Since March of 2009, app developer Pinger (News - Alert) has been providing Apple users with free phone numbers and text messaging services through the startup company’s increasingly popular Textfree application. Over the last 18 months, the app has been downloaded more than 4 million times, making Pinger a top 10 U.S. carrier and one of the world’s most successful application developers, Tech Crunch reports.
In an effort to parlay its success in the telecom space, Pinger on Tuesday introduced a new voice calling solution for the iPod Touch and the iPhone (News - Alert). The beta service will enable those who download the app to not only send unlimited text messages, but also place and receive phone calls through voice over Internet protocol “VoIP” technology.
Industry experts expect the service to be primarily utilized by iPod Touch users, who don’t have the ability to connect with cellular networks.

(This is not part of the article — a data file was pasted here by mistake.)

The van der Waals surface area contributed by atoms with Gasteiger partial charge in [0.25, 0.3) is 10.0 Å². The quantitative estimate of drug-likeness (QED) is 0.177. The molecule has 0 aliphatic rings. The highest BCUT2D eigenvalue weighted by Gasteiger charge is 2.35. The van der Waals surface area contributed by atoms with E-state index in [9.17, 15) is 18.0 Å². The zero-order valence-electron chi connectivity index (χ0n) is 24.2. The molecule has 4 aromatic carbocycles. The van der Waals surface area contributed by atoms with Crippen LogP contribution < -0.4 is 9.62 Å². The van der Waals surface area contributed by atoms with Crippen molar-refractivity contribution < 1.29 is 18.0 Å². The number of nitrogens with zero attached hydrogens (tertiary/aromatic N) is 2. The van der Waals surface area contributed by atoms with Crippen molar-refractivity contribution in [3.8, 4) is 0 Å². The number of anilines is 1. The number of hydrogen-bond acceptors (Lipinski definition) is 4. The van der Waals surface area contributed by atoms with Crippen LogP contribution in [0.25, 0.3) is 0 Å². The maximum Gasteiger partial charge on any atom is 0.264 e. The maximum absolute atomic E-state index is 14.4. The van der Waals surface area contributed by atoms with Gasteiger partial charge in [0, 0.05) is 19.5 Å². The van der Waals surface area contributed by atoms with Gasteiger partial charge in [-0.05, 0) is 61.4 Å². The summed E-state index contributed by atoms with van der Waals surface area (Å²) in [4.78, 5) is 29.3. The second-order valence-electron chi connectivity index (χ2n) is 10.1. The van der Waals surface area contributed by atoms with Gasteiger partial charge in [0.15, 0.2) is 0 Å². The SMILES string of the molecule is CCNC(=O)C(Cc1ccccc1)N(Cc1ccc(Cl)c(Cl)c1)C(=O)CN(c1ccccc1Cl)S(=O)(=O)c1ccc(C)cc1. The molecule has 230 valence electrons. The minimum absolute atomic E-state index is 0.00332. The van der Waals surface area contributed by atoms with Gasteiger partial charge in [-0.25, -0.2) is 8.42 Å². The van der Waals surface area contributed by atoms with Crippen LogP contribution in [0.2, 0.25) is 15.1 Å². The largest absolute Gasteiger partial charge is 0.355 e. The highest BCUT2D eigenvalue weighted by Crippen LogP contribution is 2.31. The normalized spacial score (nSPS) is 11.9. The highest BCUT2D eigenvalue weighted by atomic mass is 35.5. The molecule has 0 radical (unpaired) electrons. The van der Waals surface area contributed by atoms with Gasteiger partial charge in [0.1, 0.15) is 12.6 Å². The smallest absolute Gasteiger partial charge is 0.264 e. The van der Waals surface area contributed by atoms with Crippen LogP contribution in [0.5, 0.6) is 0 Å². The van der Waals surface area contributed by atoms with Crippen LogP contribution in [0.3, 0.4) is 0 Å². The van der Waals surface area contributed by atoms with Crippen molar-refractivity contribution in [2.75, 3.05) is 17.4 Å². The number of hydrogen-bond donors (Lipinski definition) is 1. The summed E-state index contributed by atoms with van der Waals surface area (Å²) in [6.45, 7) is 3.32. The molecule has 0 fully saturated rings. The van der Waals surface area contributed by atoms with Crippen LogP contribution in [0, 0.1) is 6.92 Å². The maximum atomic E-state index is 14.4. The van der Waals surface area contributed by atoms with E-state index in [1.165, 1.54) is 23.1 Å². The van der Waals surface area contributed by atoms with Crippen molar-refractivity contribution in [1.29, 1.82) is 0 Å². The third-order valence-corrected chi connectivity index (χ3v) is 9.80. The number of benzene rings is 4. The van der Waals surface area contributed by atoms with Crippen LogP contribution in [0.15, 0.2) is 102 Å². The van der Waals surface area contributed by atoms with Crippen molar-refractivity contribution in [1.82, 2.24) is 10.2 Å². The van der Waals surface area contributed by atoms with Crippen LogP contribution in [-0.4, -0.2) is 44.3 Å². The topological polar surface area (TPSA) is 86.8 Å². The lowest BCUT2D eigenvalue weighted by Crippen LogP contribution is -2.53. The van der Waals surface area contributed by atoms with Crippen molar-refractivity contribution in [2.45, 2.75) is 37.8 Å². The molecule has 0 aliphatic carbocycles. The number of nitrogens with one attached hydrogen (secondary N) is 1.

Pinger has set up the renovated application in a very innovative way that should allow the startup to generate even more revenue. When a user downloads the app they will be given a certain number of free minutes each month. Once those minutes are used up, they will have the option of either purchasing more using a credit card or earning more by downloading other applications through the App Store, according to the news source.
Each time a different app is downloaded through the program, the user gets more free minutes and Pinger gets paid by the other developer.
“The media age for our customers is 18, and that demographic, they don’t pay for anything,” said Pinger co-founder Joe Sipher. Apple’s (News - Alert) online store contains several hundred applications that will offer users free Pinger minutes in exchange for a download, he added.
Sipher expects the service to nearly double Pinger’s revenue in just a few months.
Beecher Tuttle is a Web Editor for TMCnet. He has extensive experience writing and editing for print publications and online news websites. He has specialized in a variety of industries, including health care technology, politics and education. To read more of his articles, please visit his columnist page.
Edited by Stefania Viscusi